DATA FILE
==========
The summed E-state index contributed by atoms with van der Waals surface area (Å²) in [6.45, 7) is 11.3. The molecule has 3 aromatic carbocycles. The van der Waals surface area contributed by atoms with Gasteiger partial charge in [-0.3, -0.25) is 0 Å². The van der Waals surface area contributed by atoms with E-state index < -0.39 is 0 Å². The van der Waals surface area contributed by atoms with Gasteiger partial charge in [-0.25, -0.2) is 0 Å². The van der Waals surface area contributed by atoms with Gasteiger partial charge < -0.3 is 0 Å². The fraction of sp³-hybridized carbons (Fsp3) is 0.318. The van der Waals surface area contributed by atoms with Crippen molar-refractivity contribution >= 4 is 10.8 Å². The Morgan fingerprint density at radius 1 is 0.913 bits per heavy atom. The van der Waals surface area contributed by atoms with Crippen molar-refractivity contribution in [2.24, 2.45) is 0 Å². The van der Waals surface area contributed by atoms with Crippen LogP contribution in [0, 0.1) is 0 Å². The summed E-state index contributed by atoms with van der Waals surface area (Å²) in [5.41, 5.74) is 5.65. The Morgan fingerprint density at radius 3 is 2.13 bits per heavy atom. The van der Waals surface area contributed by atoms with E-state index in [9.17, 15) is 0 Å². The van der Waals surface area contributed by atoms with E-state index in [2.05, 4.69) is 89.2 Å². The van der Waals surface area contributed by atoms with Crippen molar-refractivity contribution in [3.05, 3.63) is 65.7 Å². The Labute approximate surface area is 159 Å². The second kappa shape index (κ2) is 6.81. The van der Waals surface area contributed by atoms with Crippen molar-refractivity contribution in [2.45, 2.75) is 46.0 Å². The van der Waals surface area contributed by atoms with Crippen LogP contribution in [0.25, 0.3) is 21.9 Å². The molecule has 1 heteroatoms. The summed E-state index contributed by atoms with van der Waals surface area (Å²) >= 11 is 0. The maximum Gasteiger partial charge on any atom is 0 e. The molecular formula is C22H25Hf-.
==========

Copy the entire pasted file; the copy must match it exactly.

The summed E-state index contributed by atoms with van der Waals surface area (Å²) in [6.45, 7) is 11.3. The molecule has 3 aromatic carbocycles. The van der Waals surface area contributed by atoms with Gasteiger partial charge in [-0.3, -0.25) is 0 Å². The van der Waals surface area contributed by atoms with E-state index < -0.39 is 0 Å². The van der Waals surface area contributed by atoms with Gasteiger partial charge in [-0.25, -0.2) is 0 Å². The van der Waals surface area contributed by atoms with Gasteiger partial charge < -0.3 is 0 Å². The fraction of sp³-hybridized carbons (Fsp3) is 0.318. The van der Waals surface area contributed by atoms with Crippen molar-refractivity contribution >= 4 is 10.8 Å². The Morgan fingerprint density at radius 1 is 0.913 bits per heavy atom. The van der Waals surface area contributed by atoms with Crippen molar-refractivity contribution in [2.24, 2.45) is 0 Å². The van der Waals surface area contributed by atoms with Crippen LogP contribution in [0, 0.1) is 0 Å². The summed E-state index contributed by atoms with van der Waals surface area (Å²) in [5.41, 5.74) is 5.65. The Morgan fingerprint density at radius 3 is 2.13 bits per heavy atom. The van der Waals surface area contributed by atoms with E-state index in [9.17, 15) is 0 Å². The van der Waals surface area contributed by atoms with E-state index in [2.05, 4.69) is 89.2 Å². The van der Waals surface area contributed by atoms with Crippen molar-refractivity contribution in [3.05, 3.63) is 65.7 Å². The Labute approximate surface area is 159 Å². The second kappa shape index (κ2) is 6.81. The van der Waals surface area contributed by atoms with Crippen molar-refractivity contribution in [2.45, 2.75) is 46.0 Å². The van der Waals surface area contributed by atoms with Crippen LogP contribution in [0.25, 0.3) is 21.9 Å². The molecule has 1 heteroatoms. The summed E-state index contributed by atoms with van der Waals surface area (Å²) >= 11 is 0. The maximum Gasteiger partial charge on any atom is 0 e. The molecular formula is C22H25Hf-.